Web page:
Freezing time for organ transplantation
What if it were possible to stop time, biologically speaking, to keep living donor organs undamaged for longer?
Every day in the United States, fewer than 100 people receive organ transplants while more than 100,000 others continue to wait for the donor organs that could save their lives.
The discrepancy between organ need and availability stems from a simple yet formidable foe: time.
But what if it were possible to stop time, biologically speaking? Scientists at the University of Minnesota think it’s feasible through cryopreservation, a type of super-cold storage that keeps living organs undamaged longer.
Today when a donor organ becomes available, doctors preserve it in an ice-filled cooler at 39° F and quickly work to deliver it to a patient in need. They have only a matter of hours to find a matching recipient, transport the organ, and perform transplant surgery before the organ becomes unusable. Inevitably, many healthy organs are lost in this race against the clock.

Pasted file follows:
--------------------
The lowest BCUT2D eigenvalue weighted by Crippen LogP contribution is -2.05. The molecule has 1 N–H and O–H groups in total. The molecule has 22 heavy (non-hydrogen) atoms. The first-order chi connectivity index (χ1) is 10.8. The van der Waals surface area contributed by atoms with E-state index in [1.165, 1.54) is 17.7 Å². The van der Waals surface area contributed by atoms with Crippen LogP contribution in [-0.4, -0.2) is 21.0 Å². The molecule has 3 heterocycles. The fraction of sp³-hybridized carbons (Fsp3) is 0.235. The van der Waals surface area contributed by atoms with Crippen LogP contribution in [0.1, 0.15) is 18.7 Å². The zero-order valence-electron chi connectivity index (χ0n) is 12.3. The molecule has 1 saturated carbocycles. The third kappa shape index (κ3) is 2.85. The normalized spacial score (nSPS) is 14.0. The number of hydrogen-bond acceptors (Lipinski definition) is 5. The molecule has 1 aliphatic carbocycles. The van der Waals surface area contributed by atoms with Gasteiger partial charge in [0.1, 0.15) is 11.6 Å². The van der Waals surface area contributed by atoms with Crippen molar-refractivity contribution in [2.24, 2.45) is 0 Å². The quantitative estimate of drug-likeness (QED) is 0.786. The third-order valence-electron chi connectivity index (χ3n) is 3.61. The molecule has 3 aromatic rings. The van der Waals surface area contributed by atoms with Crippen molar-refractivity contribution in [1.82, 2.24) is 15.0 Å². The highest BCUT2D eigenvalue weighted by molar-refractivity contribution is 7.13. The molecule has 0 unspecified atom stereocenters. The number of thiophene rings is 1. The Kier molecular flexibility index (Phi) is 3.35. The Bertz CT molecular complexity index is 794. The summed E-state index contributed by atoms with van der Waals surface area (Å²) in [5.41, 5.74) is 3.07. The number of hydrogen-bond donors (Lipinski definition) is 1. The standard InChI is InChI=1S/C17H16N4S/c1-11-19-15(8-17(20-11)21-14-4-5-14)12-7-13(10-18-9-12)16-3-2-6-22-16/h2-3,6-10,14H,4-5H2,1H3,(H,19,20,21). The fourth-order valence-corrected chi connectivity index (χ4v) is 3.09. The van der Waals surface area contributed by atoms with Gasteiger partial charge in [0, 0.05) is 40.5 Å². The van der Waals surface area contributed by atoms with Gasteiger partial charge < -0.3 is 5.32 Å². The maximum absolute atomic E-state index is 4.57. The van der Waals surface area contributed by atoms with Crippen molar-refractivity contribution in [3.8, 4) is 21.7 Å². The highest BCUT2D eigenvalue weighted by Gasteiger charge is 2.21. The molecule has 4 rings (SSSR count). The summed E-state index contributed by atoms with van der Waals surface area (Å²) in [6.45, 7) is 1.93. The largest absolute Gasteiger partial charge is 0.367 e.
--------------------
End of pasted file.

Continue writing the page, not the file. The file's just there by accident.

Now the U’s John Bischof, Ph.D., holder of the Medtronic-Bakken Endowed Chair for Engineering in Medicine and Carl and Janet Kuhrmeyer Chair in Mechanical Engineering, and M Health Fairview transplant surgeon Erik Finger, M.D., Ph.D., lead a team that has successfully cryopreserved small animal tissues.
Bischof says the technique was invented to be scalable and could be used to store human hearts, kidneys, lungs, and other organs in the future—thereby exponentially extending the amount of time donor organs are viable.
“Ultimately, thousands—even millions—of lives could be saved or improved,” he says.
Here’s how the process could work:
ILLUSTRATION BY TIM BRADFORD